In today’s action-packed cinema, it is almost de rigueur to see a computer-generated alien take over the world in a fierce battle between the human race and beings unknown. Our heroes have become men in iron suits, hammer-wielding (and extremely good-looking . . . just being Thorough with my details here) gods of other realms and even a super man, who has been saving the cinematic world since 1978. I sometimes wish the on-screen fighting, sans CGI (computer-generated imagery) and fictitious beings, would involve some major kicks, a few killer punches, and the familiar “yaaa” of a martial artist flying through the air, about to defeat his foe in one slow-motion flying kick. Now that, is action.
Kickin’ his way into the martial arts scene in 1982 with the film Shaolin Temple was Li Lianjie. Better known as Jet Li to his fans worldwide, this tough fighter trained in wushu (martial arts) from the age of eight, and has also had training in Baguazhang, Taijiquan, Xingyiquan, Zuiquan, and Tanglangquan. He got his celebrity name after a Filipino publicity company decided “Jet” was an apt description for his speed and agility. Born in 1963 in Beijing, Jet Li was reborn after the same company “likened his career to an aircraft taking off”: this Chinese actor’s career has indeed had a speedy rise.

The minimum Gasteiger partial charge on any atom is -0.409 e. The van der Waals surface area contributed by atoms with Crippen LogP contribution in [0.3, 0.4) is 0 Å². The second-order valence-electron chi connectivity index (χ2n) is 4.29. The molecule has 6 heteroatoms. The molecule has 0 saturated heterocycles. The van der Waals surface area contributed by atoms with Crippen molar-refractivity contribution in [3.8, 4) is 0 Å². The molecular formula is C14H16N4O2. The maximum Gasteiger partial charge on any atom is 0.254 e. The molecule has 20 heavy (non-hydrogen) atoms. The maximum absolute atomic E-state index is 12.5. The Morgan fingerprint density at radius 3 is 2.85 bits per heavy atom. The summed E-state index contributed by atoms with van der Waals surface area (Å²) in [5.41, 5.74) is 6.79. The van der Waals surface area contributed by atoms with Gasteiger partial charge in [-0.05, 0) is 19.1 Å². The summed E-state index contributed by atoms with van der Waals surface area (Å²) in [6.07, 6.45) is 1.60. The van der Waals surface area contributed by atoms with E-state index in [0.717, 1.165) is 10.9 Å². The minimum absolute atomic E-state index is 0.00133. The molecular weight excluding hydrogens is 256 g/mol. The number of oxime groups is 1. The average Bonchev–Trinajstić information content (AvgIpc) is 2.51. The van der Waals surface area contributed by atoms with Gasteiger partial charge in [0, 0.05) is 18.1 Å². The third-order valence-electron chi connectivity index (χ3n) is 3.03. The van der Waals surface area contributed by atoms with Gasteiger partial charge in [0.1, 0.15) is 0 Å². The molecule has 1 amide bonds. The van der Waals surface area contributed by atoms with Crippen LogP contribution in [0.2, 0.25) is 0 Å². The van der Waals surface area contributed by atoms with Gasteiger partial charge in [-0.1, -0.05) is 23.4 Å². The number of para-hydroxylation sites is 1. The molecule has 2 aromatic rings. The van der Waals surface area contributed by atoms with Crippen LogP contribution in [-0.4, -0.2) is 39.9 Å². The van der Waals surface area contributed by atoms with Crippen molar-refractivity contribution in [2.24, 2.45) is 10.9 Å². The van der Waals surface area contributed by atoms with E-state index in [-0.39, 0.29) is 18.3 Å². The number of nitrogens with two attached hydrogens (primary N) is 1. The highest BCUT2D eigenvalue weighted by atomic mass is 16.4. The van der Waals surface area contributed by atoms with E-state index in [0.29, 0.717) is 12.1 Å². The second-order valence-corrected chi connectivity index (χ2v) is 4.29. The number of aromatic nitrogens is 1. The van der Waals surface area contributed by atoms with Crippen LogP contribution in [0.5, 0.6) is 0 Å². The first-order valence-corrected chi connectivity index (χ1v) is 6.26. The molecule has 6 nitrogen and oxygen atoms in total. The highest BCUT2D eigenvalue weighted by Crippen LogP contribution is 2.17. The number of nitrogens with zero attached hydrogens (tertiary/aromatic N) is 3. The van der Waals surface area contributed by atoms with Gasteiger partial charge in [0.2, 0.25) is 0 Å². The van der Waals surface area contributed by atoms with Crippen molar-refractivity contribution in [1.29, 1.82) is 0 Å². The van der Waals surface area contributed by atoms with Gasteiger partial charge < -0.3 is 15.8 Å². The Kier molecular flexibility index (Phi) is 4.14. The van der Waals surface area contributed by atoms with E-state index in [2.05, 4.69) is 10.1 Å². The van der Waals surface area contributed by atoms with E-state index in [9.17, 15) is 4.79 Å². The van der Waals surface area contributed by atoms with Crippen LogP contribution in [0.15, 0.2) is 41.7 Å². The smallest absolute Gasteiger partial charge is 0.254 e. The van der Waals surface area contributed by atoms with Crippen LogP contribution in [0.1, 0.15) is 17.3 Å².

In 1998, Jet Li became seriously involved in Tibetan Buddhism. He believes all religions teach the same goals: “Every religion boils down to love, to a respect for all living things, to choosing peace over violence as a means of resolving a conflict. The essence is universal; it is only the means to the end that varies” (The Hollowverse: The religions and political views of the influential). In an article published by Dharma Drum Mountain (DDM) in 2003, when Jet Li met DDM founder Master Sheng Yen, Li revealed that the physical toughness he gained from martial arts did not translate into a similar mental strength. Only through the practice and study of Taiji and yin-yang did Li eventually find peace: “He gathered strength from Buddhism and gained enough wisdom and strength to break the bond of fame that has tied him down for many years,” the article reports.
Li became such a devout Buddhist under Vajrayana master Palme Khyentse Rinpoche that he considered forgoing his career. However, Rinpoche advised him otherwise, and Li remained a star but used his influence to spread Buddhism through his films and foundations. In 2007, Li initiated a